He’s also a huge fan of not watching market prices or, as he says, Mr Market. Basically invest and forget. This reflects the old adage that money is like a bar of soap the more you touch it (look at it) the less you’ll have.
He’s also famous for saying be greedy when others are fearful and fearful when others are greedy. Basically, if you are investing money as opposed to spending it, you should be ecstatic when the markets are temporarily down (as all downturns are temporary).
FINANCIAL ADVICE À LA BUFFETT
I think he might sum up his advice like this:
Mr Investor, the world is trying to get your attention and divert you away from the unvarnished truth about financial success. Skyscrapers are built on investment lies & Wall Street gets rich on investment activity.
You need to put money aside for any known expenses that you have coming up in the next three or so years and also have a cash buffer of approximately 10% of your investable assets. The rest put to work in a super cheap index fund that tracks a collection of great global companies.
Ideally never look at the value day-to-day or even month-to-month. Even yearly is a pointless arbitrary date. We know that over the coming decades the reason for your superior returns from owning great companies is that you are disciplined through the temporary downturns. If you can’t agree with this truth, you’ll never be a successful investor.
I guarantee that if you follow this buy and hold strategy you’ll not outlive your capital, you’ll maintain a high level of purchasing power (your money keeping up with the prices of the day) and you’ll perform better than all of your neighbours. Also a healthy legacy can be passed down to your loved ones.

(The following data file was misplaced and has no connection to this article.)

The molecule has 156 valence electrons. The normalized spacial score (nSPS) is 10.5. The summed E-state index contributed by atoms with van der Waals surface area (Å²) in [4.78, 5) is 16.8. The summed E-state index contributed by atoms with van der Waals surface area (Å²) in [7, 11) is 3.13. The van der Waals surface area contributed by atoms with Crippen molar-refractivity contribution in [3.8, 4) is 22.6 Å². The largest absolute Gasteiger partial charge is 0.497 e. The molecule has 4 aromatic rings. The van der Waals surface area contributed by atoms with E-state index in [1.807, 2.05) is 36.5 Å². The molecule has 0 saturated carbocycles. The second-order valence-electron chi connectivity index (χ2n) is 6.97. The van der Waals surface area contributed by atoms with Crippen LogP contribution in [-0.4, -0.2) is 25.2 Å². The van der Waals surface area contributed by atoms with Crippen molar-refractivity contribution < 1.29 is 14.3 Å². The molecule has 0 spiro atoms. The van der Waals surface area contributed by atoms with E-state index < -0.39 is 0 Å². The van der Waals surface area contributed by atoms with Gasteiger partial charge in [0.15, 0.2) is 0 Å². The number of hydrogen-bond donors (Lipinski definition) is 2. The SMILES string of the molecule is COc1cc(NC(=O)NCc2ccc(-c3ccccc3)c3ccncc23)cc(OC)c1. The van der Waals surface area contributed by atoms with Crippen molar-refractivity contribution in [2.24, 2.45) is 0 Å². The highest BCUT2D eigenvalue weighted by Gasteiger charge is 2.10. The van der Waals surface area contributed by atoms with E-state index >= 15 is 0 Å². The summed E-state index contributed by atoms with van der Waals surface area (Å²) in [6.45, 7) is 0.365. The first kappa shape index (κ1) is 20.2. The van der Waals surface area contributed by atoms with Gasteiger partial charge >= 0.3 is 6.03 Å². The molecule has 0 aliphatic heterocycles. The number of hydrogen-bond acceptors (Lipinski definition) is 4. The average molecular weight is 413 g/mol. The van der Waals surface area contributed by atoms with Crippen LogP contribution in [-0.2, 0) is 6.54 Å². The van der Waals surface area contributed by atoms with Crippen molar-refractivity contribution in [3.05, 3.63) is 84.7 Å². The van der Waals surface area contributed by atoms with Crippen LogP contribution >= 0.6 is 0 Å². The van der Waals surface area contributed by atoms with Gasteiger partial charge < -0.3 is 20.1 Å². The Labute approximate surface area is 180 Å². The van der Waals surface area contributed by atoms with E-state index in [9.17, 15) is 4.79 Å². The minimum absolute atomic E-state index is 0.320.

I will help you create a multi-year financial forecast to help plan the key events in your life and your spending patterns. I will charge you for this work but I have to be brutally honest, I won’t be doing much ‘work’ once your plan is set up and follows the truth about investing success.
My main role will be ensuring you stick to this plan and stay on track (this is far harder than it sounds), because the media and other purveyors of untruths will be trying to flag you down at every opportunity they get.
My final point is that study after study has proven that bad investor behaviour (misbehaving) is the most destructive wealth destroyer of all. It is calculated that an individual investor (due to continually misbehaving) will under perform his investment potential by circa 50%. Which means left to your own devices you’ll receive half the returns (or wealth) you are entitled to due to making the wrong decisions at the wrong time for the wrong reasons. Weirdly the very lazy investor trumps (by a considerable factor) the hyperactive action-seeking investor.
Finally, I can only continue to work with you if my advice is uncontested. There is a professional fantasy that all clients should understand the advice their adviser shares with them. Personally I know you’ll never fully understand me; all I ask is that I am believed. Also expect that I will continue to deliver uncomfortable truths and not the comfortable lies to which many of you may have become accustomed.